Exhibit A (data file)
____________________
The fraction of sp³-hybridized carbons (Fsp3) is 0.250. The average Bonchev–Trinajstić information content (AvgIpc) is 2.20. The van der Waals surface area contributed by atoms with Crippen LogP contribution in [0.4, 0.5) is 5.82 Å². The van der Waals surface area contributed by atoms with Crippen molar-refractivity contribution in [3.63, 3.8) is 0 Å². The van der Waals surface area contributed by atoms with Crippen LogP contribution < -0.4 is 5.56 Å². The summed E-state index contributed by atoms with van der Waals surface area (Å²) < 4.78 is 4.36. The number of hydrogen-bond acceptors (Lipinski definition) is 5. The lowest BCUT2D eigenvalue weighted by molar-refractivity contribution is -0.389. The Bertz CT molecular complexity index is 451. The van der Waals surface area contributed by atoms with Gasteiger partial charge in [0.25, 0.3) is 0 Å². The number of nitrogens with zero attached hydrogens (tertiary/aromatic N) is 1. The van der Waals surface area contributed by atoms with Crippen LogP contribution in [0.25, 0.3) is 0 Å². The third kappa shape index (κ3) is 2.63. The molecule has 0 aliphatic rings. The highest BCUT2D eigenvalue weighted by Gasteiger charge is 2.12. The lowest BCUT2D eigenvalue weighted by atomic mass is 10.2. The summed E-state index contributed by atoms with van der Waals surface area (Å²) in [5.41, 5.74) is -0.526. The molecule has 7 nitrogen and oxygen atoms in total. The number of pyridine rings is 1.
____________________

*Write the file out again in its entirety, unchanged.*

The fraction of sp³-hybridized carbons (Fsp3) is 0.250. The average Bonchev–Trinajstić information content (AvgIpc) is 2.20. The van der Waals surface area contributed by atoms with Crippen LogP contribution in [0.4, 0.5) is 5.82 Å². The van der Waals surface area contributed by atoms with Crippen molar-refractivity contribution in [3.63, 3.8) is 0 Å². The van der Waals surface area contributed by atoms with Crippen LogP contribution < -0.4 is 5.56 Å². The summed E-state index contributed by atoms with van der Waals surface area (Å²) < 4.78 is 4.36. The number of hydrogen-bond acceptors (Lipinski definition) is 5. The lowest BCUT2D eigenvalue weighted by molar-refractivity contribution is -0.389. The Bertz CT molecular complexity index is 451. The van der Waals surface area contributed by atoms with Gasteiger partial charge in [0.25, 0.3) is 0 Å². The number of nitrogens with zero attached hydrogens (tertiary/aromatic N) is 1. The van der Waals surface area contributed by atoms with Crippen LogP contribution in [0.25, 0.3) is 0 Å². The third kappa shape index (κ3) is 2.63. The molecule has 0 aliphatic rings. The highest BCUT2D eigenvalue weighted by Gasteiger charge is 2.12. The lowest BCUT2D eigenvalue weighted by atomic mass is 10.2. The summed E-state index contributed by atoms with van der Waals surface area (Å²) in [5.41, 5.74) is -0.526. The molecule has 7 nitrogen and oxygen atoms in total. The number of pyridine rings is 1.